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WARNING: Seriously Strange is not a series for the faint of heart. It may scare or disturb you. The world is a very bizarre place and nothing is off limits. If you decide to continue, we hope you enjoy.

Epic Voice Guy: In our world, much has been explained. But that's only what's on the surface. Within the shadows of our knowledge exists another world, a darker world - one that is home to the unbelievable, the unthinkable, the unexplainable. It's here we feed our darkest curiosities. Anything is possible in this world, a world so Seriously Strange.
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Seriously Strange is an online horror series created and hosted by Rob Gavagan (formerly Rob Dyke). To sum up the show, imagine a slightly younger, bearded Rod Serling telling you stories of the deathly, mentally unstable, and all-around unsettling. This is exactly what Rob does, sporting a perpetual Kubrick Stare and a mesmerizing voice in which he tells of a string of happenings all under one topic, more often than not having to do with death. He doesn't sugarcoat anything on the show (besides, perhaps, blurring out extremely disturbing images), nor do the show's artists, who can make some pretty horrifically detailed drawings.

It began in February 2014, with Rob sort of adding a humorous tinge to the feel of the show. However, this was scrapped quickly as the show's contents grew grimmer and more gruesome, for obvious reasons. Seriously Strange branched out into several subseries:

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  • Series updating on Wednesdays:
    • The regular series.
    • Twisted Tens, which consists of top 10 list videos.
    • Caught on Camera, which consists of horrifying or bizarre events that were caught on film.
    • Truth or Tale?, which consists of five creepy stories either real or fictional.
  • Series updating on Fridays:
    • Question Everything, which consists of videos that provide potentially view-changing facts about taboo or popular topics like cannibalism, the end of the world and aliens.
    • Into the Dark, narrating true scary stories posted on social media.
  • Series updating on Sundays:
    • Anatomy of Murder (formerly Serial Killer Files), which depicts the life of crime of a certain killer.

Rob can be found on Twitter, Facebook, and Instagram. He also has a vlogging channel called Internet Pariah, and a Let's Play channel called Zombie Horse. The show itself also has a Twitter where it posts more creepy factoids.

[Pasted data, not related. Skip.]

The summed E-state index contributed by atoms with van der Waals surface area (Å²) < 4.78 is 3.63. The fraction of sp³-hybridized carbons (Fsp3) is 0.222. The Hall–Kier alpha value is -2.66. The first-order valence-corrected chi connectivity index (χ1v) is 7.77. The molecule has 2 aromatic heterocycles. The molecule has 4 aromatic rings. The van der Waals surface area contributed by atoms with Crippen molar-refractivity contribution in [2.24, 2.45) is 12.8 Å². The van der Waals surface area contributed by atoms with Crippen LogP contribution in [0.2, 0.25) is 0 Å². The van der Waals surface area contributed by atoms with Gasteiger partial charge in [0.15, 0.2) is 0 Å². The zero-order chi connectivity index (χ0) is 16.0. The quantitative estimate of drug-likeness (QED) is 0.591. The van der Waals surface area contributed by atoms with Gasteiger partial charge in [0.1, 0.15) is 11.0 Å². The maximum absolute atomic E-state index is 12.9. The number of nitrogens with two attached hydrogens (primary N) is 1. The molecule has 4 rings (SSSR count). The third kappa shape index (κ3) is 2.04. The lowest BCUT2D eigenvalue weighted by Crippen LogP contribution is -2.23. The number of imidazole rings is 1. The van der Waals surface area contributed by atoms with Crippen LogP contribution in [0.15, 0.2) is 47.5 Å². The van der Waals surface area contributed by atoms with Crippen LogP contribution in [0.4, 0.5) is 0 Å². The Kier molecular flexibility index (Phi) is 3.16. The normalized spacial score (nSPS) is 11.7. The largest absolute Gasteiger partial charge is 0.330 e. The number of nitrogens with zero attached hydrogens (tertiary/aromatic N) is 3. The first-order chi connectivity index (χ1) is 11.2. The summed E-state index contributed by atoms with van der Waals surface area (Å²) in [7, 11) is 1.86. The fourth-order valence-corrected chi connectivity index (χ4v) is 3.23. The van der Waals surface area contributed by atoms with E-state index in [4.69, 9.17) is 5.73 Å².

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In February 2016, the show's intro got a revamp, complete with an Epic Voice Guy for one of the episodes, and a much briefer warning title. The show also received a new intro theme and background music.

In January 2019, Rob Dyke legally changed his last name to Gavagan. In Rob's own words, he said the name was "not doing him any favors professionally", which makes sense considering that it's also a derogatory term for lesbian women, and that YouTube has allegedly targeted his own name as a reason for demonetization.


Seriously Strange contains the following tropes:

  • Acquitted Too Late: His Top 10 on wrongful executions.
  • Adult Fear: The Collinwood School fire. Rob describes, and Joopis illustrates, how the young children in the dangerously unsafe school building were either trampled underfoot, suffocated from the smoke, or were scorched alive in the blaze. And the adults outside were forced to hear their screams.
  • Agony of the Feet: Foot binding, from the "deadliest fashion trends" video. Not only does Rob thoroughly describe the process of it, but we are shown many a picture (especially a close-up) of the method in action as well as its result.
  • Alliterative Title: Seriously Strange
  • And I Must Scream:
    • Hisashi Ouchi's death. How does Having all your skin melt away, your vocal cords rotting and falling out, your eyes burning out on their own volition, losing any chance of the body's blood system working by losing virtually all of your bone marrow, having your muscles slough off your bones, losing functionality in your organs one by one, your lungs rotting away while you're still alive, and finally having all this happen while being kept alive against your will by doctors who want to save your life, but also want to study the effects of your decline sound to you? Radiation can't be called evil, but Ouchi's death could certainly sway many people into thinking it could be.
    • Fibrodysplasia ossificans progressiva, in which bone begins overtaking the soft tissues of the body, continuing until the person afflicted with the condition is incapable of movement.
  • Bears Are Bad News: In "10 Horrifying Videos You'll Never See" he tells the story of Timothy Treadwell. Timothy had a strong fondness towards wild bears and showed no fear towards the bears, such as refusing to set up security measures despite constant warnings from the park staff and presumably by his girlfriend who had a phobia of bears. Timothy naively and stubbornly believed that he had a special bond with the animals despite being told otherwise, he also lied by insisting that he was actually protecting them from poachers. Eventually Timothy was brutally mauled to death by a bear who dragged him away as his girlfriend tried to save him, she was soon killed as well by the same bear.
  • Body Horror: